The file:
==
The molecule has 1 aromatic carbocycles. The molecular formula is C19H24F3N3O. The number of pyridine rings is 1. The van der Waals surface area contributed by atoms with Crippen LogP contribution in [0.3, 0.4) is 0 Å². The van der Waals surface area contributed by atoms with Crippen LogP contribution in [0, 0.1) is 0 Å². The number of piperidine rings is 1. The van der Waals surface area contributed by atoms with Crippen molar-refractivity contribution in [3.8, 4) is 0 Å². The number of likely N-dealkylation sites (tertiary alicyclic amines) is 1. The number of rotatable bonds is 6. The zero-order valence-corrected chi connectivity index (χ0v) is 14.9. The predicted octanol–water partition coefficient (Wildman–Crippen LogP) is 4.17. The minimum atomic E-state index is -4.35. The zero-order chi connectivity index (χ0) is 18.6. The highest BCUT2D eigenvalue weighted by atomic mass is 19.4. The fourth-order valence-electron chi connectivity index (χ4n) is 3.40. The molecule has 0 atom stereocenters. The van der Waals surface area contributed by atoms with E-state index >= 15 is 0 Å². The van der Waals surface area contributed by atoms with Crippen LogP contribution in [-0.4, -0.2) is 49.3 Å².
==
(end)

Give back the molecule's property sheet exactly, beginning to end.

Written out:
The molecule has 1 aromatic carbocycles. The molecular formula is C19H24F3N3O. The number of pyridine rings is 1. The van der Waals surface area contributed by atoms with Crippen LogP contribution in [0.3, 0.4) is 0 Å². The van der Waals surface area contributed by atoms with Crippen LogP contribution in [0, 0.1) is 0 Å². The number of piperidine rings is 1. The van der Waals surface area contributed by atoms with Crippen molar-refractivity contribution in [3.8, 4) is 0 Å². The number of likely N-dealkylation sites (tertiary alicyclic amines) is 1. The number of rotatable bonds is 6. The zero-order valence-corrected chi connectivity index (χ0v) is 14.9. The predicted octanol–water partition coefficient (Wildman–Crippen LogP) is 4.17. The minimum atomic E-state index is -4.35. The zero-order chi connectivity index (χ0) is 18.6. The highest BCUT2D eigenvalue weighted by atomic mass is 19.4. The fourth-order valence-electron chi connectivity index (χ4n) is 3.40. The molecule has 0 atom stereocenters. The van der Waals surface area contributed by atoms with E-state index >= 15 is 0 Å². The van der Waals surface area contributed by atoms with Crippen LogP contribution in [-0.4, -0.2) is 49.3 Å².